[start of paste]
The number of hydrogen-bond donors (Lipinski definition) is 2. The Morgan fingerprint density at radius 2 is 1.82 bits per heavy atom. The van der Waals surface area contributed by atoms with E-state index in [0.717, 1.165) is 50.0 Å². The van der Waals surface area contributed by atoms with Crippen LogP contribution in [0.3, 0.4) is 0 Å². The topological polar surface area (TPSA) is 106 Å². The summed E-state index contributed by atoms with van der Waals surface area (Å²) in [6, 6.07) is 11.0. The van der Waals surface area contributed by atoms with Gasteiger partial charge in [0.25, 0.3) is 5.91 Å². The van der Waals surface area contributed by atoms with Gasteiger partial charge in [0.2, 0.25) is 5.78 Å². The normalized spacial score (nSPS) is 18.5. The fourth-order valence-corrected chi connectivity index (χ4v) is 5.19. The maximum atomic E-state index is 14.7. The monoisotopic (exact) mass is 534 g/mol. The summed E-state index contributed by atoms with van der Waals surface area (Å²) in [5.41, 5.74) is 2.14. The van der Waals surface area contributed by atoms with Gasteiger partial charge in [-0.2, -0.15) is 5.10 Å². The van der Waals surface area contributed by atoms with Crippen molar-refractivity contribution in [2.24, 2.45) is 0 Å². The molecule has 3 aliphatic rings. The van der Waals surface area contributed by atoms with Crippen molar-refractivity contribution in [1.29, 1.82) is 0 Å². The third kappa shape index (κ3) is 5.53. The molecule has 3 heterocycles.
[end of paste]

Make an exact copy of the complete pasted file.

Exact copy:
The number of hydrogen-bond donors (Lipinski definition) is 2. The Morgan fingerprint density at radius 2 is 1.82 bits per heavy atom. The van der Waals surface area contributed by atoms with E-state index in [0.717, 1.165) is 50.0 Å². The van der Waals surface area contributed by atoms with Crippen LogP contribution in [0.3, 0.4) is 0 Å². The topological polar surface area (TPSA) is 106 Å². The summed E-state index contributed by atoms with van der Waals surface area (Å²) in [6, 6.07) is 11.0. The van der Waals surface area contributed by atoms with Gasteiger partial charge in [0.25, 0.3) is 5.91 Å². The van der Waals surface area contributed by atoms with Gasteiger partial charge in [0.2, 0.25) is 5.78 Å². The normalized spacial score (nSPS) is 18.5. The fourth-order valence-corrected chi connectivity index (χ4v) is 5.19. The maximum atomic E-state index is 14.7. The monoisotopic (exact) mass is 534 g/mol. The summed E-state index contributed by atoms with van der Waals surface area (Å²) in [5.41, 5.74) is 2.14. The van der Waals surface area contributed by atoms with Gasteiger partial charge in [-0.2, -0.15) is 5.10 Å². The van der Waals surface area contributed by atoms with Crippen molar-refractivity contribution in [2.24, 2.45) is 0 Å². The molecule has 3 aliphatic rings. The van der Waals surface area contributed by atoms with Crippen molar-refractivity contribution in [1.29, 1.82) is 0 Å². The third kappa shape index (κ3) is 5.53. The molecule has 3 heterocycles.